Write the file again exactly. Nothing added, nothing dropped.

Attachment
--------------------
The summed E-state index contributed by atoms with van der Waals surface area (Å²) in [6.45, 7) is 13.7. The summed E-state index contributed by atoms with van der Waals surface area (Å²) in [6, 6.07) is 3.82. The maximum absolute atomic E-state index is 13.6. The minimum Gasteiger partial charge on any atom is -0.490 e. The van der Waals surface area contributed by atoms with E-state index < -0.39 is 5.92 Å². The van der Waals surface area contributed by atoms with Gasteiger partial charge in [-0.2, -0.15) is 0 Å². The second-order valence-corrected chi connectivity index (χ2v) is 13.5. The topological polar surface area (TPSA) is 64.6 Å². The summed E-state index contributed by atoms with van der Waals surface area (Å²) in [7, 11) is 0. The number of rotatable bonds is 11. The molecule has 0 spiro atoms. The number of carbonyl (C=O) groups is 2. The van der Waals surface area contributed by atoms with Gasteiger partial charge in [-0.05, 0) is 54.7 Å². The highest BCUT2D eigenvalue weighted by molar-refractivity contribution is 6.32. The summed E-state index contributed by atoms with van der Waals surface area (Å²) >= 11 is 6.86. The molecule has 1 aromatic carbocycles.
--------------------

The summed E-state index contributed by atoms with van der Waals surface area (Å²) in [6.45, 7) is 13.7. The summed E-state index contributed by atoms with van der Waals surface area (Å²) in [6, 6.07) is 3.82. The maximum absolute atomic E-state index is 13.6. The minimum Gasteiger partial charge on any atom is -0.490 e. The van der Waals surface area contributed by atoms with E-state index < -0.39 is 5.92 Å². The van der Waals surface area contributed by atoms with Gasteiger partial charge in [-0.2, -0.15) is 0 Å². The second-order valence-corrected chi connectivity index (χ2v) is 13.5. The topological polar surface area (TPSA) is 64.6 Å². The summed E-state index contributed by atoms with van der Waals surface area (Å²) in [7, 11) is 0. The number of rotatable bonds is 11. The molecule has 0 spiro atoms. The number of carbonyl (C=O) groups is 2. The van der Waals surface area contributed by atoms with Gasteiger partial charge in [-0.05, 0) is 54.7 Å². The highest BCUT2D eigenvalue weighted by molar-refractivity contribution is 6.32. The summed E-state index contributed by atoms with van der Waals surface area (Å²) >= 11 is 6.86. The molecule has 1 aromatic carbocycles.